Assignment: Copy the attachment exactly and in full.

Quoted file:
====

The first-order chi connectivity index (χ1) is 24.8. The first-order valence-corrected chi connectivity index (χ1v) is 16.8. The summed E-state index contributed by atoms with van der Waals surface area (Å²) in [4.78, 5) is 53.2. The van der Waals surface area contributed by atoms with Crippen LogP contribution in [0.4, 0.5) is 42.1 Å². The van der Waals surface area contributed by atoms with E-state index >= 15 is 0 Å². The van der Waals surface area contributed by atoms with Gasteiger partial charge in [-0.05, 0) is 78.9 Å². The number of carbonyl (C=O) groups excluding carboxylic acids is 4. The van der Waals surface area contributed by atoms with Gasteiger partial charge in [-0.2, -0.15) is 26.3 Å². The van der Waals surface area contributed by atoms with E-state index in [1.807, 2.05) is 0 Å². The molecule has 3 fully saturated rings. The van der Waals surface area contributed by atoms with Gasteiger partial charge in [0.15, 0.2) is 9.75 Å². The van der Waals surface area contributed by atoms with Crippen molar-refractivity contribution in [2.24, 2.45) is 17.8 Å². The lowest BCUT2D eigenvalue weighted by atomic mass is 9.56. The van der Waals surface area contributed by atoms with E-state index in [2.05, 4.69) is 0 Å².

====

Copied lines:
The first-order chi connectivity index (χ1) is 24.8. The first-order valence-corrected chi connectivity index (χ1v) is 16.8. The summed E-state index contributed by atoms with van der Waals surface area (Å²) in [4.78, 5) is 53.2. The van der Waals surface area contributed by atoms with Crippen LogP contribution in [0.4, 0.5) is 42.1 Å². The van der Waals surface area contributed by atoms with E-state index >= 15 is 0 Å². The van der Waals surface area contributed by atoms with Gasteiger partial charge in [-0.05, 0) is 78.9 Å². The number of carbonyl (C=O) groups excluding carboxylic acids is 4. The van der Waals surface area contributed by atoms with Gasteiger partial charge in [-0.2, -0.15) is 26.3 Å². The van der Waals surface area contributed by atoms with E-state index in [1.807, 2.05) is 0 Å². The molecule has 3 fully saturated rings. The van der Waals surface area contributed by atoms with Gasteiger partial charge in [0.15, 0.2) is 9.75 Å². The van der Waals surface area contributed by atoms with Crippen molar-refractivity contribution in [2.24, 2.45) is 17.8 Å². The lowest BCUT2D eigenvalue weighted by atomic mass is 9.56. The van der Waals surface area contributed by atoms with E-state index in [2.05, 4.69) is 0 Å².